Advancements in 401(k) Plan Will Improve Clarity
Column by Jack Goldberg
401(k) plans have been a staple of our retirement planning since 1978 when they were first created. There are over 72 million Americans who have self-directed 401(k) plans, over 3 trillion dollars!
For the most part, people seem to understand the basic idea – money is taken out of their paycheck (pre-tax) and invested. The investment returns are tax free until withdrawn at retirement.
What is not so clear is what does all of this cost? Or, how much of my money actually gets invested versus being paid out in fees, commissions and expenses? Good question. In fact, when surveyed many people think that their plans are “free” or that the employer pays all the expenses. In good economic times people seem to ignore fees. In poor economic times fees can be a big deal and wipe out a significant amount of the return.
Well, of course, we all know nothing comes free, and as an employer you have a fiduciary responsibility to make sure that the 401(k) services provided are appropriate, and the cost of the services are reasonable. If participants are allowed to direct their investments, then the employer is obligated to make sure the participants have all the information in regard to the plan so they can make informed decisions. Compliance is critical. As a Plan Sponsor, you have fiduciary responsibilities under ERISA. Non-compliance exposes you to fines, excise taxes and even civil or criminal penalties.
This is serious business! The idea of informing participants about expenses sounds easy, but expenses can be hard to uncover, much less who is actually paying them. Plus, up until now, the industry has frankly been reluctant (or perhaps fearful) of making it easy for us to understand what the plans really cost. The good news for employers and participants is this is about to change.
Starting this month, say hello to ERISA Section 404(a)(5) and 408(b)(2). This is the Department of Labor’s (DOL) three pronged strategy (the third is a new Form 5500) to improve the disclosure of fees, making it easier for individuals and companies to truly understand what their plans are costing. This is good news for companies and individuals. We should all be able to make better, more informed decisions, and over time plans should become less expensive.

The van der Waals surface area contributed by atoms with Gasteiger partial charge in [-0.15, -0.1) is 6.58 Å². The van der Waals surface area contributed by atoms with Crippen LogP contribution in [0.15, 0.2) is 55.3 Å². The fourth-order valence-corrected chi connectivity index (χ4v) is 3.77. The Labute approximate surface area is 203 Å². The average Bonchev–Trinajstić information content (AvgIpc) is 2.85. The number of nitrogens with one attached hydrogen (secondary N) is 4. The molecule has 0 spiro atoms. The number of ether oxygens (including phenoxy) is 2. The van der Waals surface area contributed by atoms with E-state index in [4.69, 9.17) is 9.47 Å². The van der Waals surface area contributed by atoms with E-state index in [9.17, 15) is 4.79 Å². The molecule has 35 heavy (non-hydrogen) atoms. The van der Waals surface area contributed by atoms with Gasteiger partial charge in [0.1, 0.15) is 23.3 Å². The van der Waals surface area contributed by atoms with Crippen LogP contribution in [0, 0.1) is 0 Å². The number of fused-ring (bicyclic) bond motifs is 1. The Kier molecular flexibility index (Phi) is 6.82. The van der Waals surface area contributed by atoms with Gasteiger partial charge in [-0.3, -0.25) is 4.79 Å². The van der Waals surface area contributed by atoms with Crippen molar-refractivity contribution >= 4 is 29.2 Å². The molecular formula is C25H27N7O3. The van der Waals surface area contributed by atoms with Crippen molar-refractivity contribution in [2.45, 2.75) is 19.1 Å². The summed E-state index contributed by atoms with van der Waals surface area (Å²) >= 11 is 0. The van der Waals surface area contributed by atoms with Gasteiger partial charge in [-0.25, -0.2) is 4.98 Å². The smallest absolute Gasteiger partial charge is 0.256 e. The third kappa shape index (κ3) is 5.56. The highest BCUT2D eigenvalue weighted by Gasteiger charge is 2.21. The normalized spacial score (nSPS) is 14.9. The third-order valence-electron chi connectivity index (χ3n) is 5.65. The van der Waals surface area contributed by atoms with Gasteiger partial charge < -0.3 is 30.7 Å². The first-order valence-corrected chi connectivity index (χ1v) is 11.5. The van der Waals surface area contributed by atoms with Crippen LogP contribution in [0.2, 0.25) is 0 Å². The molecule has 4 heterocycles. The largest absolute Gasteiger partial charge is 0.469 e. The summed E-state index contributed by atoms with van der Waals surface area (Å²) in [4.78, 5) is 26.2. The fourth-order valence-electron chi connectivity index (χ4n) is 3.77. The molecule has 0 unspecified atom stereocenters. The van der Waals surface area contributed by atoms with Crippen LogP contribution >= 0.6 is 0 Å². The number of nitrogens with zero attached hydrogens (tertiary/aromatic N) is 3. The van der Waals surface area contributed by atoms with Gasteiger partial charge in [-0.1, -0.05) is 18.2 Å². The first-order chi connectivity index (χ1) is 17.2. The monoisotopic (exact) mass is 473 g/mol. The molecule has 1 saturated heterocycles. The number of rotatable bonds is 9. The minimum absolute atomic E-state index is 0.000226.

Here is how this will work:
Starting July 1, 2012, Plan Service Providers must disclose fees and services to employers (Plan Sponsors). This means the “vendors” that are making money off the plan need to disclose what they are doing and what they are charging. This includes the Investment Advisor(s), Record Keeper(s), Third Party Administrators (TPAs), and any others who may receive indirect compensation from the plan, such as accountants, attorneys, actuaries, and auditors.
By August 31, 2012, Plan Sponsors (employers) must disclose a whole bunch of information to employees. This information must include plan-related investment and administrative fees that may be charged to an employee’s account. And the services provided must be described. This includes the infamous “hidden” fees such as 12b-1 fees and sub-agency fees. This alone could be an “eye-opening” experience for employers and employees!
- Get help. Contact your investment advisor and ask for assistance. Much of this is new so even the experts are trying to figure it out. Don’t try and do this on your own.
- Do some of your own research. Check out the DOL sites at www.dol.gov/ebsa/publications/undrstndgrtrmnt.html
- Watch the mail. Service providers are sending information that you will need.
This is, of course, just a summary of the fee disclosure requirements. There are complexities in the law that easily exceed most HR professionals’ expertise. Our suggestion is to bring in your own investment advisors or ask for an “independent” review of your existing plan. Benchmarking your plan against industry standards can be quite enlightening.
If you need further assistance on this or any other human resource issue, call Forté Human Resources.